COVID-19 Vaccine Cold Chain Organizations Targeted in Global Phishing Campaign

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The Cybersecurity Infrastructure and Security Agency has issued a warning about a global spear phishing campaign targeting organizations in the cold storage and supply chain that are involved with the distribution of COVID-19 vaccines.

Two of the first vaccines to be produced must be kept and low temperatures during storage and transit prior to being administered. The Pfizer/BioNTech vaccine must be kept at -94°F (-70°C) and the Moderna vaccine at -4°F (-20°C), so cold chain organizations are a key element of the supply chain.

At the start of the pandemic, IBM X-Force established a cyber threat task force to track threats targeting organizations involved in the fight against COVID-19. The task force recently published a report about an ongoing spear phishing campaign that started in September 2020 which is targeting organizations supporting the Cold Chain Equipment Optimization Platform program. The program was launched in 2015 by the United Nations Children’s Fund and partner organizations to distribute vaccines worldwide.

Phishing emails have been sent to executives in sales, procurement, information technology, and finance who are likely to be involved in efforts to support the vaccine cold chain. Targeted organizations are believed to be providers of material support to meet the transportation needs within the COVID-19 cold chain.

The phishing emails appear to have been sent by an executive at Haier Biomedical, a Chinese qualified supplier of the Cold Chain Equipment Optimization Platform program. Haier Biomedical is the only complete cold chain provider in the world, so it is an ideal target for impersonation in the campaign.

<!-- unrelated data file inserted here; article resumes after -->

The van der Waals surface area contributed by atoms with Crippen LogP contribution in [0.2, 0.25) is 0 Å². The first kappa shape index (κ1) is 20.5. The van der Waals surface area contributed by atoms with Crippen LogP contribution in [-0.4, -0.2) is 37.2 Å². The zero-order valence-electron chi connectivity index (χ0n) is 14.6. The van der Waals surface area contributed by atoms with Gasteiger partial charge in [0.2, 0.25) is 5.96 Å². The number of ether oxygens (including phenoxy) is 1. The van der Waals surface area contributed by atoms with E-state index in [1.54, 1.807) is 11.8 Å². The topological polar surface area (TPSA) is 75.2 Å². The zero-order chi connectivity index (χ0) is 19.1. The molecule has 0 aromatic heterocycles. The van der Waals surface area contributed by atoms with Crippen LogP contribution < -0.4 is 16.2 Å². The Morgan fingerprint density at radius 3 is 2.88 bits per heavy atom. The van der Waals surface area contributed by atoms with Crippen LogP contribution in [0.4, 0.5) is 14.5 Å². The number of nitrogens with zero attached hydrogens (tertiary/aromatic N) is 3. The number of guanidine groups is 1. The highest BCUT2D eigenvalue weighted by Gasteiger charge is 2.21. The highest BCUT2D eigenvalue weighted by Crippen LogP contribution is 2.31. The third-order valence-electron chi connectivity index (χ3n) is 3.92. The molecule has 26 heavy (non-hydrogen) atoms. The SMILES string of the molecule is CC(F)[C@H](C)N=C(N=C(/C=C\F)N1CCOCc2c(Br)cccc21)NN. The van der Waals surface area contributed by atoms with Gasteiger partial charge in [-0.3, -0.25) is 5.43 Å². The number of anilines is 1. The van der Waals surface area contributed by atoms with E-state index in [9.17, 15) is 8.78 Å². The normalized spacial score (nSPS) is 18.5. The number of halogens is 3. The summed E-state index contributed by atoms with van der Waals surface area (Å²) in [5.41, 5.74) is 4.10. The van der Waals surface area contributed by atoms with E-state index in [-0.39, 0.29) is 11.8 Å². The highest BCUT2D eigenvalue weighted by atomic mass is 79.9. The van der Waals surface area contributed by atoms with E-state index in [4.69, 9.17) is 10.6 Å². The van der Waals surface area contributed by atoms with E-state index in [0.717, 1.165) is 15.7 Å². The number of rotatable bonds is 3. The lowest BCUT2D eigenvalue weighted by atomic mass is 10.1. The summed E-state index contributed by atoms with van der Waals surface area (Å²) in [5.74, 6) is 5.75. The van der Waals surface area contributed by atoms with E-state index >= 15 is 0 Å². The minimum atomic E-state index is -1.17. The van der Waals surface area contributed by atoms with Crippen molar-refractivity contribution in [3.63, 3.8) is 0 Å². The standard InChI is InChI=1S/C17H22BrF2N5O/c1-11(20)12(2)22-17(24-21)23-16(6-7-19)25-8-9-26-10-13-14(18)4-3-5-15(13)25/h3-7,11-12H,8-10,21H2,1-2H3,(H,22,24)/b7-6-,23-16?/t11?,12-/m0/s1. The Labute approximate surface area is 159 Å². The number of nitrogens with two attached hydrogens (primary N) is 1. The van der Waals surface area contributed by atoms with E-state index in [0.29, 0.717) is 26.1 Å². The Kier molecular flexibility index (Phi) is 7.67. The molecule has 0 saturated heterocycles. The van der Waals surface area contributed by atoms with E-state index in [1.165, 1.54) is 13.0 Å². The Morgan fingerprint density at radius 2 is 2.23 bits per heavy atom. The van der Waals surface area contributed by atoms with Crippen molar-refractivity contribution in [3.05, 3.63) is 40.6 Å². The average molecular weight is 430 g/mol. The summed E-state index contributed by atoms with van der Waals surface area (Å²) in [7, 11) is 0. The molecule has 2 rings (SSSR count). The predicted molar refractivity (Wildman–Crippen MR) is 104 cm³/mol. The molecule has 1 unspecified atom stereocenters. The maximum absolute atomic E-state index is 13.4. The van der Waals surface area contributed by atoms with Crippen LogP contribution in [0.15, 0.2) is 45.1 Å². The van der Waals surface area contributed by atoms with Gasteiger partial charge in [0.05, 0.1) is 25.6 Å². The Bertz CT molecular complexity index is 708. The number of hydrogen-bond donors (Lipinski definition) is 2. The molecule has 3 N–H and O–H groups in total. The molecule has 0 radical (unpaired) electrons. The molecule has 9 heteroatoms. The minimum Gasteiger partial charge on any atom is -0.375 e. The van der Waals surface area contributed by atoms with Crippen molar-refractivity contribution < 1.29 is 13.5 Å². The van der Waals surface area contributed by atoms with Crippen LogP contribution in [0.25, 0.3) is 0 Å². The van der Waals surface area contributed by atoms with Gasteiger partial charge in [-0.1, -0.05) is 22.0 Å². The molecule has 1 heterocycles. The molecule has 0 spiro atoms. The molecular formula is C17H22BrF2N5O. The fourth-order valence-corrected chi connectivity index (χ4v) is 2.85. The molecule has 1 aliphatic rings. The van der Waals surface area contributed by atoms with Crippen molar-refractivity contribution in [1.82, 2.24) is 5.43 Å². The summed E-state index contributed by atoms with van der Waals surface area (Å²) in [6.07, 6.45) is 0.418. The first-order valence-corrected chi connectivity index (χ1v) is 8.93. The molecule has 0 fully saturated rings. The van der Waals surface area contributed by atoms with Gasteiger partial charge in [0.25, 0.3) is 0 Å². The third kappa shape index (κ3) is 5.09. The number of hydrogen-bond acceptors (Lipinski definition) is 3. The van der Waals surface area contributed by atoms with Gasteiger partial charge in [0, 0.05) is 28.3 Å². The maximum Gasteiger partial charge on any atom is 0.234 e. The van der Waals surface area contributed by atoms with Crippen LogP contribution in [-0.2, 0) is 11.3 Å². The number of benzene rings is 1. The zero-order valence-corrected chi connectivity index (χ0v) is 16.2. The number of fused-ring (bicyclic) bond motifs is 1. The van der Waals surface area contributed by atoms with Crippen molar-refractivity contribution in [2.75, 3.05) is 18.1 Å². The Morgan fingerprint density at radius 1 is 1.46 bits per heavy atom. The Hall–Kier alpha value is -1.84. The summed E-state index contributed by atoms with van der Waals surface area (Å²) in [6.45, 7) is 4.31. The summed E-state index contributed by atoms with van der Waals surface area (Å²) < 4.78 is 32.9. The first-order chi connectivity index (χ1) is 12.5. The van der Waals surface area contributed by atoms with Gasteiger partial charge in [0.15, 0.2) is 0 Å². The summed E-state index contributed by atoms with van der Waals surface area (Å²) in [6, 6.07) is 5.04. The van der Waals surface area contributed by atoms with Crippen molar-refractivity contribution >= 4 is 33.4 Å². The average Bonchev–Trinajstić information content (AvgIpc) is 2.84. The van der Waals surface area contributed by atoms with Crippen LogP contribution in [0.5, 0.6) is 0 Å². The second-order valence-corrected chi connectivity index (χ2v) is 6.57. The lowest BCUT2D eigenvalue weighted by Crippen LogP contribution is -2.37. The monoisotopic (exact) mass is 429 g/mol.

The emails intercepted by IBM X-Force researchers had malicious HTML attachments that open locally and prompt the recipients to enter their credentials in order to open the file. The captured credentials can then be used to intercept internal communications about the process, methods, and plans to distribute COVID-19 vaccines. Once credentials are obtained, the attackers can move laterally through networks, conduct cyber espionage, and steal additional information for use in further attacks.

IBM reports that the phishing campaign spans 6 countries and, so far, 10 global organizations are known to have been targeted, as well as the European Commission’s Directorate-General for Taxation and Customs Union. Targeted organizations span several industry sectors including energy, manufacturing, software, and information technology. The researchers were unable to confirm the extent to which the campaign has been successful.

Based on the precision targeting of executives in specific global organizations involved in vaccine storage and transport and the lack of a clear path to cash out, the campaign is likely being conducted by a nation state threat actor. IBM X-Force suggests that cybercriminal organizations would be unlikely to invest the time, money, and resources into such a campaign targeting so many global organizations.

IBM X-Force recommends organizations involved in the cold storage and transport chain should take steps to mitigate the risks from phishing including creating and testing incident response plans, sharing and ingesting threat intelligence, assessing their third-party ecosystems, applying a zero-trust approach to security, using multi-factor authentication across the organization, using endpoint protection and response tools, and conducting regular email security awareness training.

In addition to the threat from phishing, organizations involved in the cold storage chain should take steps to protect against ransomware attacks as they will be a likely target over the coming weeks and months. In November, the U.S. based cold storage company Americold Realty Trust was the victim of a cyberattack suspected to have involved the use of ransomware. The company was reportedly negotiating with Chicago Rockford international Airport to assist with the distribution of COVID-19 vaccines.

Author: Steve Alder has many years of experience as a journalist, and comes from a background in market research. He is a specialist on legal and regulatory affairs, and has several years of experience writing about HIPAA. Steve holds a B.Sc. from the University of Liverpool.

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